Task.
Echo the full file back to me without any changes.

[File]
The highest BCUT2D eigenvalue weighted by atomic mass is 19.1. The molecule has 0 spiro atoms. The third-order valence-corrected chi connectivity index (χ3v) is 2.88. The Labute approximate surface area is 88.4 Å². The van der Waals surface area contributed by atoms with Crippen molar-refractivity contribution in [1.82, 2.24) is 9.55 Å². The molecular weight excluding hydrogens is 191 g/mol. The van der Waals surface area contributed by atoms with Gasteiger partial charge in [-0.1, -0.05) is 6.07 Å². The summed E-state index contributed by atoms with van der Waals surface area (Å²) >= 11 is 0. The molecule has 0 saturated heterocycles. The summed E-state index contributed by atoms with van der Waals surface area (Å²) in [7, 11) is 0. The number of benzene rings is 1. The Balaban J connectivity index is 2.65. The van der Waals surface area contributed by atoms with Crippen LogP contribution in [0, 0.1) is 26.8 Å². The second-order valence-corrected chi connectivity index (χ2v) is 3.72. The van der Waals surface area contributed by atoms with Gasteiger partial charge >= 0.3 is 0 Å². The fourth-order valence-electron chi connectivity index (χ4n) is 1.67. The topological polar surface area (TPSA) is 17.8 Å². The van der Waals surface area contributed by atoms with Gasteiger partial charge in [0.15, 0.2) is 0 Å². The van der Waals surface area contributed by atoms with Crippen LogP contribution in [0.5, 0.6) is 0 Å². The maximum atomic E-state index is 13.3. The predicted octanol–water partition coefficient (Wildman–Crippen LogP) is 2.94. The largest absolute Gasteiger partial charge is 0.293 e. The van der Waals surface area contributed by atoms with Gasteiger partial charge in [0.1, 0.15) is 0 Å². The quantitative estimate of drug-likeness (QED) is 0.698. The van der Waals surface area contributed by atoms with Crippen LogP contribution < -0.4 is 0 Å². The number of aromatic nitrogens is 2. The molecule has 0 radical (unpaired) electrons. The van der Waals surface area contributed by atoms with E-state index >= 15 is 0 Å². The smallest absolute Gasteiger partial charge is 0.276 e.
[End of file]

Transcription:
The highest BCUT2D eigenvalue weighted by atomic mass is 19.1. The molecule has 0 spiro atoms. The third-order valence-corrected chi connectivity index (χ3v) is 2.88. The Labute approximate surface area is 88.4 Å². The van der Waals surface area contributed by atoms with Crippen molar-refractivity contribution in [1.82, 2.24) is 9.55 Å². The molecular weight excluding hydrogens is 191 g/mol. The van der Waals surface area contributed by atoms with Gasteiger partial charge in [-0.1, -0.05) is 6.07 Å². The summed E-state index contributed by atoms with van der Waals surface area (Å²) >= 11 is 0. The molecule has 0 saturated heterocycles. The summed E-state index contributed by atoms with van der Waals surface area (Å²) in [7, 11) is 0. The number of benzene rings is 1. The Balaban J connectivity index is 2.65. The van der Waals surface area contributed by atoms with Crippen LogP contribution in [0, 0.1) is 26.8 Å². The second-order valence-corrected chi connectivity index (χ2v) is 3.72. The van der Waals surface area contributed by atoms with Gasteiger partial charge >= 0.3 is 0 Å². The fourth-order valence-electron chi connectivity index (χ4n) is 1.67. The topological polar surface area (TPSA) is 17.8 Å². The van der Waals surface area contributed by atoms with Gasteiger partial charge in [0.15, 0.2) is 0 Å². The van der Waals surface area contributed by atoms with Crippen LogP contribution in [0.5, 0.6) is 0 Å². The maximum atomic E-state index is 13.3. The predicted octanol–water partition coefficient (Wildman–Crippen LogP) is 2.94. The largest absolute Gasteiger partial charge is 0.293 e. The van der Waals surface area contributed by atoms with Gasteiger partial charge in [0.1, 0.15) is 0 Å². The quantitative estimate of drug-likeness (QED) is 0.698. The van der Waals surface area contributed by atoms with Crippen LogP contribution < -0.4 is 0 Å². The number of aromatic nitrogens is 2. The molecule has 0 radical (unpaired) electrons. The van der Waals surface area contributed by atoms with E-state index >= 15 is 0 Å². The smallest absolute Gasteiger partial charge is 0.276 e.